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Nudibranchs: The Fascinating World of Sea Slugs and Their Venomous Secrets


Stinging cells, produced by cnidarians such as jellyfish and anemones, are one of the most effective defenses of ocean creatures. This protection method can keep almost any predator at bay, not the kaleidoscopically colored sea slug. Discover the incredible world of sea slugs who commit serial crimes with stinging cells.

What is a nudibranch?

Nudibranchs, commonly known as sea slugs, are a group of shellless marine mollusks. Their name means ‘naked gills’ and refers to the breathing apparatus outside their soft bodies. These snails can be brightly colored, with hues ranging from bright purple and vivid blue to fluorescent orange, earning them common names including “dragon” and “clown.”


Theft of stingers

Nematocysts are poisonous stinging cell organelles produced by cnidarians such as jellyfish. They are a highly effective defense mechanism that can keep several threats at bay. But the sea slugs of the Aeolid group are virtually impervious to these barbed spears despite their soft bodies. Aeolid animals use a coating of chitin, a glucose derivative, at the front of their digestive system that can ward off cnidarian attacks. Any damage caused is quickly repaired.

Reflecting blows and showing no weakness, the nudibranch will continue to hunt cnidarians, most commonly sea anemones, hoping for a well-deserved meal.

Instead of digesting the nematocysts, the slug stole them for itself. The obtained cell organelles are then recycled into the flamboyant tentacle-like cerata on their backs. Now, if ever in danger, the organelle-enhanced stinging nudibranch re-fires the hijacked nematocysts as if they were always their own.

Sea bunny

Sea hares, the species Jorunna parva, may look like rabbits but are a type of sea slug. These one-centimeter creatures belong to a group known as dorid nudibranchs.

Sea bunny

Blue dragon sea slug

Glaucus atlanticus – the sea swallow, blue angel, or blue dragon – looks unusual. The cerata of this species are not on the back but are positioned like wings, extending to the sides, with ‘feathers’ of different lengths. This otherworldly-looking species, first described in 1777, floats on the surface of the water on its back and is carried across the ocean by currents and wind. Like many other nudibranchs, the tern uses the poison of its prey. But this little slug also takes on colonies of floating cnidarians. These include the Portuguese man-o-war, a colonial open-sea animal closely related to jellyfish whose sting can sometimes be fatal to humans. But the tern is picky about keeping its sting cells. Instead of taking all it can get, the slug only keeps the larger of the two main types of nematocysts produced by their hovering prey. This ensures that the slug has maximum power when stinging its predators.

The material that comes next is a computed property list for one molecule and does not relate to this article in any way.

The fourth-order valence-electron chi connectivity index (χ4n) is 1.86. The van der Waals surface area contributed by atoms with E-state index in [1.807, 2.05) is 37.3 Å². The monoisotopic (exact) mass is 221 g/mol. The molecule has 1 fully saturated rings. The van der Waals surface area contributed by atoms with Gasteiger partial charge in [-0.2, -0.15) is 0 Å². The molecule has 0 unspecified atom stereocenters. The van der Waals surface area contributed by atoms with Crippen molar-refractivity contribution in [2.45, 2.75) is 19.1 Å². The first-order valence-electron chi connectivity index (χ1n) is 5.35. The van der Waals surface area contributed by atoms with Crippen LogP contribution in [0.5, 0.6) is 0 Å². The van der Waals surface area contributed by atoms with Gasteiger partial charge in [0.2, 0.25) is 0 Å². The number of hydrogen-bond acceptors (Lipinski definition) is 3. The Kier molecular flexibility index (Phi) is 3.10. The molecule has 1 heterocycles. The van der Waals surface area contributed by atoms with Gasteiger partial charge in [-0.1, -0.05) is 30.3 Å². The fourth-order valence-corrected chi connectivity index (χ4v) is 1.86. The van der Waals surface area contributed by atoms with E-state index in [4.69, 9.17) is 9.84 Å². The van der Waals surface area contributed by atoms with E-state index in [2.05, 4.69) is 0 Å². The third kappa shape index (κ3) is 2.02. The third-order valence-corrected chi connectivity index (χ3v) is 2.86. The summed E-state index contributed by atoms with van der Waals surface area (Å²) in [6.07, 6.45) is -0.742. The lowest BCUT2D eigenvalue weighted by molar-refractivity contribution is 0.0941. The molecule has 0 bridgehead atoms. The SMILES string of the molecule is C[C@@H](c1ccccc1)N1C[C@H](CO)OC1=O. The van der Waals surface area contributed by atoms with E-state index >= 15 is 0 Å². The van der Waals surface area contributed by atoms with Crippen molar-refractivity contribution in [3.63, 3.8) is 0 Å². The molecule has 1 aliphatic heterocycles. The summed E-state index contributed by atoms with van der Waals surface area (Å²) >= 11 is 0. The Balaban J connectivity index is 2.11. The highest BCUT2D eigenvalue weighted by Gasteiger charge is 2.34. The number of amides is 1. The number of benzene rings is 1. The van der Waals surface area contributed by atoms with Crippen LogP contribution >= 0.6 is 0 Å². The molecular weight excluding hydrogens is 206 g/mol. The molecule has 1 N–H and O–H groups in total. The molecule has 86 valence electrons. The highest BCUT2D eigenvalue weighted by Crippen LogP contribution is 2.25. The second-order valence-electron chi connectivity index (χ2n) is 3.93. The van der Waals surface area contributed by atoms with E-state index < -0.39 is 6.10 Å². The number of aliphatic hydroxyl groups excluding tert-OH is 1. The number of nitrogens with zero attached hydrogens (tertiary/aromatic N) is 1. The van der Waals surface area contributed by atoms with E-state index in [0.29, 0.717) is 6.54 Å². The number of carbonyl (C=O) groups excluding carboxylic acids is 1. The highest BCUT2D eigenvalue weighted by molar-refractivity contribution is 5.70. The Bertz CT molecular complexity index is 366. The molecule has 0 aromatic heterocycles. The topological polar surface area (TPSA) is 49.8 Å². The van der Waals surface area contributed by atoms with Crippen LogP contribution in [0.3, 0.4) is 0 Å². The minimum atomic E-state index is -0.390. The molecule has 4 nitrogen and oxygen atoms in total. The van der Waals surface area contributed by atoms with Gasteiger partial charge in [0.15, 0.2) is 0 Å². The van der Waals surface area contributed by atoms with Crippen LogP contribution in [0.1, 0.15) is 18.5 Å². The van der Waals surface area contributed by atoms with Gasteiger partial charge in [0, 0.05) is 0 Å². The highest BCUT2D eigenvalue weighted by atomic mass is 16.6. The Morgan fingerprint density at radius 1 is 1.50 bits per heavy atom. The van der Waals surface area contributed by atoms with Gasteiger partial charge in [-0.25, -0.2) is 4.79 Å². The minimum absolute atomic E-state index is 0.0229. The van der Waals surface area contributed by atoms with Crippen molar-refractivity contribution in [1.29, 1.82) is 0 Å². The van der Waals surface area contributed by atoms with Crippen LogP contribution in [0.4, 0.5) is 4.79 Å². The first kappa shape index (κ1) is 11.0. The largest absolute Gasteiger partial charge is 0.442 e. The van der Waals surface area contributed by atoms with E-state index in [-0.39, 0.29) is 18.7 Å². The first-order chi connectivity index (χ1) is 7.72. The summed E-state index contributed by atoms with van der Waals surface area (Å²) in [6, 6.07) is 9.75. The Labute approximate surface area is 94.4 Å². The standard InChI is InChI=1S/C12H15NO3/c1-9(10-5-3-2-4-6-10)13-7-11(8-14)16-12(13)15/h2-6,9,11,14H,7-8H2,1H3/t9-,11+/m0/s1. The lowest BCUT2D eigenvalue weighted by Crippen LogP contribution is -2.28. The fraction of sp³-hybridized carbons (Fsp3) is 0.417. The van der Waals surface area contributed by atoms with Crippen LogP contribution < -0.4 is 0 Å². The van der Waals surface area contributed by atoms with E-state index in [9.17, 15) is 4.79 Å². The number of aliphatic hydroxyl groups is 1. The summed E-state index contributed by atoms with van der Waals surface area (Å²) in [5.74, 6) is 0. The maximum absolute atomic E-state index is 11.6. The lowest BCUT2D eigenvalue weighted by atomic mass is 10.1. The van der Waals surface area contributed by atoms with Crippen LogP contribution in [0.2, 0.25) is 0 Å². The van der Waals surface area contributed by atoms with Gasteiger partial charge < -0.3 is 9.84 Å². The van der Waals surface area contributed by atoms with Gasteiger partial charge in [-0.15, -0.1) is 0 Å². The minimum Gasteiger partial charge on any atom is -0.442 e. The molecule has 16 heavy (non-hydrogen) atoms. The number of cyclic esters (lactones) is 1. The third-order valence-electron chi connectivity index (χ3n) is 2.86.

Blue dragon sea slug

Life in fragile technicolor

Life in fragile technicolor Sea swallows look delicate, let alone in glass. In the late nineteenth century, Leopold Blaschka and his son Rudolf created over 10,000 detailed glass models of marine invertebrates, including a replica of G. atlanticus. Museum conservator Chelsea McKibbin worked on the model sea swallow before it was displayed at the museum. Chelsea says, “They were very famous scientific, anatomical glassblowers. No one since has been able to replicate what they created. They are awesome.”At 5.5 cm long and 3.75 cm wide at its widest point, the model is close to the size of a live sea swallow. “When you take a live animal out of the water, it withers and collapses. They are then stored in alcohol, which can cause further shrinkage, so they end up quite small.” Museum conservator Chelsea McKibben worked to fix the finger structures of the fine glass model of Blaschka. The model was made from several separate and exceptionally fine pieces of glass and needed some conservation before it could be displayed. The “glass” method for attaching the pendants is animal glue – so you can see the brown glue. It’s applied to glass, which is a smooth material, so over time, some of the pendants fell off,” says Chelsea.

“I reattached them with preservative glue. One of the back appendages was also missing, so I had to replicate it.’ Using monofilament, similar to the fishing line, Chelsea produced prototypes and, finally, a final reconstruction of the missing “wing,” which she finished by painting the same shade as the original model. It sounds easy, but it took me about a month to reach this point. Although the replica is displayed next to the original model, it will not be permanently attached. Chelsea explains, “I want to ensure we’re portraying the specimen accurately, but I don’t want to mount it directly because it’s not an original piece. “I’ll stick the last replica on a small pin that can be attached to the mount so it looks like it’s attached.

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